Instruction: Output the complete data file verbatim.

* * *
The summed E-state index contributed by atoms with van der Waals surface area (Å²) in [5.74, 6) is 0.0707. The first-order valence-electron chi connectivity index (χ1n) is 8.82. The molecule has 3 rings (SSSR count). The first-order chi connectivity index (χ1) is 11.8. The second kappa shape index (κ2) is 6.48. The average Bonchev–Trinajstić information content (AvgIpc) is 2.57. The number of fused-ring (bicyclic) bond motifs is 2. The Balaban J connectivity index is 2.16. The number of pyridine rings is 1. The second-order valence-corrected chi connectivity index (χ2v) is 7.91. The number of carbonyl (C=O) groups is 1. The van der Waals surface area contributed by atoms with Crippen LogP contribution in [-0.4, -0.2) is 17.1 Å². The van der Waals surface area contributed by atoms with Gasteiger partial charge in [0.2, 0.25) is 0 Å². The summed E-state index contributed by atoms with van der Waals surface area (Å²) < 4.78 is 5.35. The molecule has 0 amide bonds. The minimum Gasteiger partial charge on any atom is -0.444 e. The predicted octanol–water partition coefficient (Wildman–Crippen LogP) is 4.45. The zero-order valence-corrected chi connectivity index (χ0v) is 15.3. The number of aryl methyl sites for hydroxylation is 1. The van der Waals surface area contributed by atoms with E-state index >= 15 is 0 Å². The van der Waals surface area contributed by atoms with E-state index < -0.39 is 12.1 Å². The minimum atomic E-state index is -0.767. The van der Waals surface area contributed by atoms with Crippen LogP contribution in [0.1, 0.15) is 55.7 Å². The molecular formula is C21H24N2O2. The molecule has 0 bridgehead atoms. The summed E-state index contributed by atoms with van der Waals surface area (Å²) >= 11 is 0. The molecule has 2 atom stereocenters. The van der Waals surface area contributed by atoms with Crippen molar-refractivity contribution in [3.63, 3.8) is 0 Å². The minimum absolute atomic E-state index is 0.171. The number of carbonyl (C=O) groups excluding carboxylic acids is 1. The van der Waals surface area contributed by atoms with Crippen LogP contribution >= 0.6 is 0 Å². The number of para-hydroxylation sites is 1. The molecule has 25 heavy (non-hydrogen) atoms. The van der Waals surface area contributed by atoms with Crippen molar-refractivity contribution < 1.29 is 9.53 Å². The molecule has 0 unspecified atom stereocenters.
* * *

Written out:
The summed E-state index contributed by atoms with van der Waals surface area (Å²) in [5.74, 6) is 0.0707. The first-order valence-electron chi connectivity index (χ1n) is 8.82. The molecule has 3 rings (SSSR count). The first-order chi connectivity index (χ1) is 11.8. The second kappa shape index (κ2) is 6.48. The average Bonchev–Trinajstić information content (AvgIpc) is 2.57. The number of fused-ring (bicyclic) bond motifs is 2. The Balaban J connectivity index is 2.16. The number of pyridine rings is 1. The second-order valence-corrected chi connectivity index (χ2v) is 7.91. The number of carbonyl (C=O) groups is 1. The van der Waals surface area contributed by atoms with Crippen LogP contribution in [-0.4, -0.2) is 17.1 Å². The van der Waals surface area contributed by atoms with Gasteiger partial charge in [0.2, 0.25) is 0 Å². The summed E-state index contributed by atoms with van der Waals surface area (Å²) < 4.78 is 5.35. The molecule has 0 amide bonds. The minimum Gasteiger partial charge on any atom is -0.444 e. The predicted octanol–water partition coefficient (Wildman–Crippen LogP) is 4.45. The zero-order valence-corrected chi connectivity index (χ0v) is 15.3. The number of aryl methyl sites for hydroxylation is 1. The van der Waals surface area contributed by atoms with E-state index >= 15 is 0 Å². The van der Waals surface area contributed by atoms with E-state index < -0.39 is 12.1 Å². The minimum atomic E-state index is -0.767. The van der Waals surface area contributed by atoms with Crippen LogP contribution in [0.1, 0.15) is 55.7 Å². The molecular formula is C21H24N2O2. The molecule has 0 bridgehead atoms. The summed E-state index contributed by atoms with van der Waals surface area (Å²) >= 11 is 0. The molecule has 2 atom stereocenters. The van der Waals surface area contributed by atoms with Crippen molar-refractivity contribution in [3.63, 3.8) is 0 Å². The minimum absolute atomic E-state index is 0.171. The number of carbonyl (C=O) groups excluding carboxylic acids is 1. The van der Waals surface area contributed by atoms with Crippen LogP contribution >= 0.6 is 0 Å². The number of para-hydroxylation sites is 1. The molecule has 25 heavy (non-hydrogen) atoms. The van der Waals surface area contributed by atoms with Crippen molar-refractivity contribution < 1.29 is 9.53 Å². The molecule has 0 unspecified atom stereocenters.